The results showed clearly that TNS downregulated the major inflammatory cytokines in both protein and mRNA levels, thus confirming a good anti-inflammatory effect in IBD. However, the IL-17 levels in all groups were low. This was in line with previous studies, which demonstrates that the single-dose-TNBS model mainly resulted in an acute local inflammatory response characterized by Th1 cytokines secretion [24, 25].

NF-κB is an important signaling pathway for the transcription of inflammatory cytokines in IBD. At baseline, the p60/p65 protein bound with its inhibitor, IκBα. The protein complex was located in cytoplasm in an inactivated state. When the receptor in the cell membrane is activated by triggering factor, the IκB kinase (IKK) complexity is phosphorylated, resulting in the degradation of IκBα. The p60/p65 is then set free and enters the nucleus to activate target gene. To investigate whether TNS inhibited inflammation by inhibiting NF-κB signaling pathway, the level of p65 in nucleus was analyzed. After being treated with TNS, p65 in nucleus decreased significantly, which suggested that TNS could suppress inflammation by inhibiting the activation or translocation of p65. Then the levels of p-IKKβ and IκBα were detected by immunoblot analysis. The increased degradation of IκBα and phosphorylation of IKKβ implied that TNS inhibited p65 mainly by inhibiting the phosphorylation of IKKβ and thus the degradation of IκBα instead of inhibiting the translocation of p65 (Figure 9).

In addition to NF-κB, there is another inflammatory transcription factor that is involved in the mediation of proinflammatory cytokines, activator protein-1 (AP-1). To get rid of the possibility that the anti-inflammatory effect of TNS is due to AP-1, we detected AP-1 level at the same time. The AP-1 level was not activated in both the model and the treatment groups, indicating that AP-1 is not involved during the entire experiment and TNS attenuates inflammation mainly by diminishing NF-κB signaling pathway (Figure 9).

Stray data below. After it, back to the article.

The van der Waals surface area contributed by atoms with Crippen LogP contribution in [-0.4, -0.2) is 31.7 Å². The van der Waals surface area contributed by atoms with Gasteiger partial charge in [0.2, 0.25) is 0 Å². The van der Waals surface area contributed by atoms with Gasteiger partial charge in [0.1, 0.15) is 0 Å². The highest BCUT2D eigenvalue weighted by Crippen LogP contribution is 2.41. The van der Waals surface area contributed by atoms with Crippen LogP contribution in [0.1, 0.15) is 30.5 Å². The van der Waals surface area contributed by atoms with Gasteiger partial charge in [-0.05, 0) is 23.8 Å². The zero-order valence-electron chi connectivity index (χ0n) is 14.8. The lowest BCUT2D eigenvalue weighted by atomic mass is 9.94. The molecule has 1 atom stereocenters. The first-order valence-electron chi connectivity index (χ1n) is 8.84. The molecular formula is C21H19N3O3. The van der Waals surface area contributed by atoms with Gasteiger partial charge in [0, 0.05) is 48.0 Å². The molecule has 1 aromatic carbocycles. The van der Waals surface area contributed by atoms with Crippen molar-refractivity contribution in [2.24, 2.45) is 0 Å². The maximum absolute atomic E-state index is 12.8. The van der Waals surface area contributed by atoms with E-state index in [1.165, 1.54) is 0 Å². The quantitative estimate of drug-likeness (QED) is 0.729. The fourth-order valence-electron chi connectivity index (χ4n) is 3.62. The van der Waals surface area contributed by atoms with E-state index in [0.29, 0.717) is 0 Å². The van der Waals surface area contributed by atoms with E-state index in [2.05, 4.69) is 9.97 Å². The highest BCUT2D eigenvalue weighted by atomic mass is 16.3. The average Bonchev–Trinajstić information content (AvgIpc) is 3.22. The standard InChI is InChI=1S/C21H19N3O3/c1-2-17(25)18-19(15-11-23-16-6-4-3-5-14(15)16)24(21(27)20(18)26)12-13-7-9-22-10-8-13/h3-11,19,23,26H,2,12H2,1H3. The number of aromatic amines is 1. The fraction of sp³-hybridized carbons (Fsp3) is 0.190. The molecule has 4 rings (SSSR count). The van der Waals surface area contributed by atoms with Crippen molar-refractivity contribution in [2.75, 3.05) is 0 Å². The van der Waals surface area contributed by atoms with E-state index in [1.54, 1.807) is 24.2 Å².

There are related pharmacological studies on the components of TNS in inflammatory model. In these studies, Senkyunolide, calycosin, and ononin showed anti-inflammatory effects including inhibiting TNF-, IL-1β, and IL-6 and in turn other downstream cytokines by targeting NF-κB and other signaling pathways like cJNK and MAPK. These researches confirm the anti-inflammatory effect of TNS and indicate that the therapeutic effects of TNS have similar mechanism. Their anti-inflammatory property plays a role in many disease models including stroke-induced neuroinflammation model, DSS-induced colitis model, and lipopolysaccharide-stimulated macrophages model. Chuān xiōng (Rhizoma Chuanxiong) capsule that contains Senkyunolide could decrease inflammation in atherosclerotic rats through PI3K/Akt and NF-κB pathway. Dāng Guī Bŭ Xuè Tāng (Chinese Angelica Blood-Supplementing Decoction, composed of huáng qí and dāng guī) possesses a more extensive immune-regulatory effect [1020].

Taken together, the anti-inflammatory effect and therapy manifestation of TNS were associated with the downregulation of the classical NF-κB signaling pathway.

5. Conclusions

To summarize, the results reported here demonstrate for the first time that TNS attenuates inflammation in rat model of Crohn disease by targeting NF-κB signaling pathway. Our research has the potential to give pharmacological support for the application of TNS in CD.

Data Availability

The data used to support the findings of this study are available from the corresponding author upon request.


Zhipeng Hu and Maoyi Yang are co-first authors.

Conflicts of Interest

The authors declare that there are no conflicts of interest regarding the publication of this paper.

Authors’ Contributions

Zhipeng Hu and Maoyi Yang contributed equally to this work.


This work was supported by the National Natural Science Foundation of China (no. 81403315).


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Copyright © 2018 Zhipeng Hu et al. This is an open access article distributed under the Creative Commons Attribution License, which permits unrestricted use, distribution, and reproduction in any medium, provided the original work is properly cited.